The other situation I often see is that you don’t get the dream job you thought would change your life.  There is always a next job if you keep seeking and no one thing is the panacea of life that will cause it to stop if it doesn’t go your way.

What Does the Internet Say Are Great Pieces of Advice for Life?

Not all of these are my idea, rather they were gathered from a collection of many, many others as I’ve run across them.  Nevertheless, they are interesting to ponder.  I’m sure there a thousands more, but they are here for you to share:

Don’t stop learning: If you start coasting through life, you’re gonna lose. Always stretch your intellect.
Don’t always try to be original: Just tell the story or paint the canvas or whatever.
Focusing on “fairness” will lead to stagnation.
If you’re not failing, you’re doing it wrong. (It’s OK to make mistakes.)
Don’t try to reason with mindless, irrational people.
Don’t stress yourself out with news and “staying informed” too much.
Do something that’s not for money.
The key to happiness is BUILDING stuff, not GETTING stuff.
Time passes by a lot faster than you’d think. This effect accelerates with age.
Wealth is relatively unimportant.
Some things can’t be learned; they can only be experienced.
Figure out who you are, then ACCEPT that person, and then BE that person.
Don’t wait for permission. Give yourself the okay.
Don’t lie to yourself.
Forgive as much as possible. Grudges achieve little.
Be humble (especially to the “little” people).
You and you alone control how happy you allow yourself to be.
Find a mentor and BE a mentor.
Find what you like and let it kill you.
You don’t have to eat everything that’s on your plate.
You don’t have to pick up a phone that’s ringing.
Always take action on things. People regret inaction more than action.
The past is something you learn from.  It is not something you live in.
Wealth is measured by your happiness and not by your financial statement.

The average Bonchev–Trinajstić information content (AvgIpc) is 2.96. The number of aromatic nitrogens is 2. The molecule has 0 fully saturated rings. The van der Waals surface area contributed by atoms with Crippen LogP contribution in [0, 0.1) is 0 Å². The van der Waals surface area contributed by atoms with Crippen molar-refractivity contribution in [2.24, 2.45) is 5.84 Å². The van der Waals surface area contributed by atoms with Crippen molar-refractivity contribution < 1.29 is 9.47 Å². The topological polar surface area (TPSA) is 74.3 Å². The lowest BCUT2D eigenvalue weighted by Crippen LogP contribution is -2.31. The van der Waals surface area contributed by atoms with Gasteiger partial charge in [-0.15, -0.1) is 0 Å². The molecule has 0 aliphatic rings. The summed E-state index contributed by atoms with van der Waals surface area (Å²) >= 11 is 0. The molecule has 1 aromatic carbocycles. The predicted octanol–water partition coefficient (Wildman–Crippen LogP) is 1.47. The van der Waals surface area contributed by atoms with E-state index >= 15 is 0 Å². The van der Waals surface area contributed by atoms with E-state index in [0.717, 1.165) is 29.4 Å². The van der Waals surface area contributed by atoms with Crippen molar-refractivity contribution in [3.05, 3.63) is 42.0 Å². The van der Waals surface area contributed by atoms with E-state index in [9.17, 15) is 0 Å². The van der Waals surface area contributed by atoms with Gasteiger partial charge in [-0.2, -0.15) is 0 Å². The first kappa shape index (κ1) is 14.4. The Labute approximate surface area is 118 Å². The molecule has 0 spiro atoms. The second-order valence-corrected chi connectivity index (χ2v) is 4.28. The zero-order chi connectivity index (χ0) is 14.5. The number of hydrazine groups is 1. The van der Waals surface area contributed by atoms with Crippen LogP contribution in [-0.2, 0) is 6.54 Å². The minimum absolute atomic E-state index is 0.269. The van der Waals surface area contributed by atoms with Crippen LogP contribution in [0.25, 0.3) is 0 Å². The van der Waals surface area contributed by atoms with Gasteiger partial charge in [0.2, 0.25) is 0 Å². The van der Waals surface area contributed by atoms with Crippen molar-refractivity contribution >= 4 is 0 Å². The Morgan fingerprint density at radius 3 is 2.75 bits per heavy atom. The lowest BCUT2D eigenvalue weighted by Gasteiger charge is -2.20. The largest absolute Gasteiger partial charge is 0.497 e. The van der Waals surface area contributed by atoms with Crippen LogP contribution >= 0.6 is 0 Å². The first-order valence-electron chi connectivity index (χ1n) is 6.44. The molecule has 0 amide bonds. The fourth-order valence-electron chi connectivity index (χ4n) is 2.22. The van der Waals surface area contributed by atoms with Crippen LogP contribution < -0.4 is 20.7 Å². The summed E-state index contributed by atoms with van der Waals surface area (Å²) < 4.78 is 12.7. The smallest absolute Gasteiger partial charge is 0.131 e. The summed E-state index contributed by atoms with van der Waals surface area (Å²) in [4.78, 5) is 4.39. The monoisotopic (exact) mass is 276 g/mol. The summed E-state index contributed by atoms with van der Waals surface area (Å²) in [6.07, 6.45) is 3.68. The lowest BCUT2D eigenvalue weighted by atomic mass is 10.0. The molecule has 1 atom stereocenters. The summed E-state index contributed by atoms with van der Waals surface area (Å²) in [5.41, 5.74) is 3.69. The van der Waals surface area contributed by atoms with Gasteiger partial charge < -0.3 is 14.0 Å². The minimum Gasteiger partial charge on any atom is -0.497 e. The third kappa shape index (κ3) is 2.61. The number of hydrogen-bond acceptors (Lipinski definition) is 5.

Your mind decides what is hopeless.  Your circumstances do not.
More things will happen to you that you have absolutely no control over than things you do have control over. You ALWAYS Have the power to choose how you will react.
Remember that their is a God and don’t stop seeking him.
Do one thing at a time. All that huzzah about multi-tasking? BS
Don’t compare yourself with others. It’s an inaccurate measuring stick. It is more accurate to compare from within. Compare yourself with yourself. How much progress have you made? How have you changed? What negative behavior have you stopped engaging in? That’s what matters.

Don’t believe what you think. Never make up stories in your head about what other people are thinking or why they do certain things. Your made-up stories are making you miserable. You’re often wrong about other people are thinking anyway (I cannot count the number of times I’ve overhead “I think x hates me.”) Quit it. Remember, people are by nature benevolent). The criticism you hear about you is only ever one person’s opinion about you. If it becomes a pattern, then you can re-evaluate course and improve. More power to you.

Learn to handle criticism. Don’t take it personally. Criticism of an idea or project is not criticism of the creator as a person. Everything can always be improved; criticism is the vehicle to allow you to improve. Only apply remedial measures if the criticism has value. ”Criticism is something we can avoid easily by saying nothing, doing nothing, and being nothing.” – Aristotle

Quit idealizing authority. Don’t try to impress people. If you feel a need to you’re implicitly de-valuing yourself and asserting “I don’t think you’ll like me for who I am, so I will try to “impress” you instead.” You’re not allowing yourself to fully connect with someone when you put them on a pedestal.
Don’t take anything personally. It’s easy to get offended and internalize what others say. Recognize that when you ask someone for advice, responses can be all over the place. Understand that others opinions’ are a reflection of their own world and a product of their own reality. It has nothing to do with you.
Never get into a victim mentality. If you focus on what’s right and wrong, you’ll stagnate. Instead, accept things the way they are. Once you do this you can to start to change things and have the power to redirect the future the way you want to.
Value the people in your life. Everyone wants to feel like they’re important. Look at everyone as if they had a star on their forehead that said, “make me feel special.” People hunger for sympathy. Give it to them, and they will love you. Stop wasting time and energy thinking about how people should be different.
Be happy for other people who are happy. Train your mind to be sincerely happy for happiness and catch your resentments and jealousies before they run off too far. It’s easy to resent people for being happy.
Embrace vulnerability. Embrace discomfort. Doing this will increase your luck surface. Allow yourself to be hurt. When you trust yourself, you’ll be confident enough that you will rise up again when you fall.
Just because you don’t feel like doing something doesn’t mean that you shouldn’t do it.